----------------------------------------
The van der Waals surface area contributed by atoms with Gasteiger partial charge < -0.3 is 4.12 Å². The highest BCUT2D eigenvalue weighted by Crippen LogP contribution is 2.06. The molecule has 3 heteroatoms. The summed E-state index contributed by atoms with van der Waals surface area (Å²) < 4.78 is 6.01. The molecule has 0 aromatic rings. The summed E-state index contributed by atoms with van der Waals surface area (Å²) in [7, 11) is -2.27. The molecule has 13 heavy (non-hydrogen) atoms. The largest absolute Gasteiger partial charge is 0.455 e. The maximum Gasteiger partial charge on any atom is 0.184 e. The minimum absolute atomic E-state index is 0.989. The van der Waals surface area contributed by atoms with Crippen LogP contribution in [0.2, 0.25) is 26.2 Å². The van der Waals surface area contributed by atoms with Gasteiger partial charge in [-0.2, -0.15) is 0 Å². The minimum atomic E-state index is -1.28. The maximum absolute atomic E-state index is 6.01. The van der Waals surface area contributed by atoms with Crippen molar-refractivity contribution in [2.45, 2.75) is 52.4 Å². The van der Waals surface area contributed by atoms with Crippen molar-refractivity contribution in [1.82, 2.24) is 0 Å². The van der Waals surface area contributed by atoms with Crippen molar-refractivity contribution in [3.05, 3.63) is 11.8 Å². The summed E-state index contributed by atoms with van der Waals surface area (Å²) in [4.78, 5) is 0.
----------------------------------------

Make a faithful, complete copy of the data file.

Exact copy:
The van der Waals surface area contributed by atoms with Gasteiger partial charge < -0.3 is 4.12 Å². The highest BCUT2D eigenvalue weighted by Crippen LogP contribution is 2.06. The molecule has 3 heteroatoms. The summed E-state index contributed by atoms with van der Waals surface area (Å²) < 4.78 is 6.01. The molecule has 0 aromatic rings. The summed E-state index contributed by atoms with van der Waals surface area (Å²) in [7, 11) is -2.27. The molecule has 13 heavy (non-hydrogen) atoms. The largest absolute Gasteiger partial charge is 0.455 e. The maximum Gasteiger partial charge on any atom is 0.184 e. The minimum absolute atomic E-state index is 0.989. The van der Waals surface area contributed by atoms with Crippen LogP contribution in [0.2, 0.25) is 26.2 Å². The van der Waals surface area contributed by atoms with Gasteiger partial charge in [-0.2, -0.15) is 0 Å². The minimum atomic E-state index is -1.28. The maximum absolute atomic E-state index is 6.01. The van der Waals surface area contributed by atoms with Crippen molar-refractivity contribution in [2.45, 2.75) is 52.4 Å². The van der Waals surface area contributed by atoms with Crippen molar-refractivity contribution in [1.82, 2.24) is 0 Å². The van der Waals surface area contributed by atoms with Crippen molar-refractivity contribution in [3.05, 3.63) is 11.8 Å². The summed E-state index contributed by atoms with van der Waals surface area (Å²) in [4.78, 5) is 0.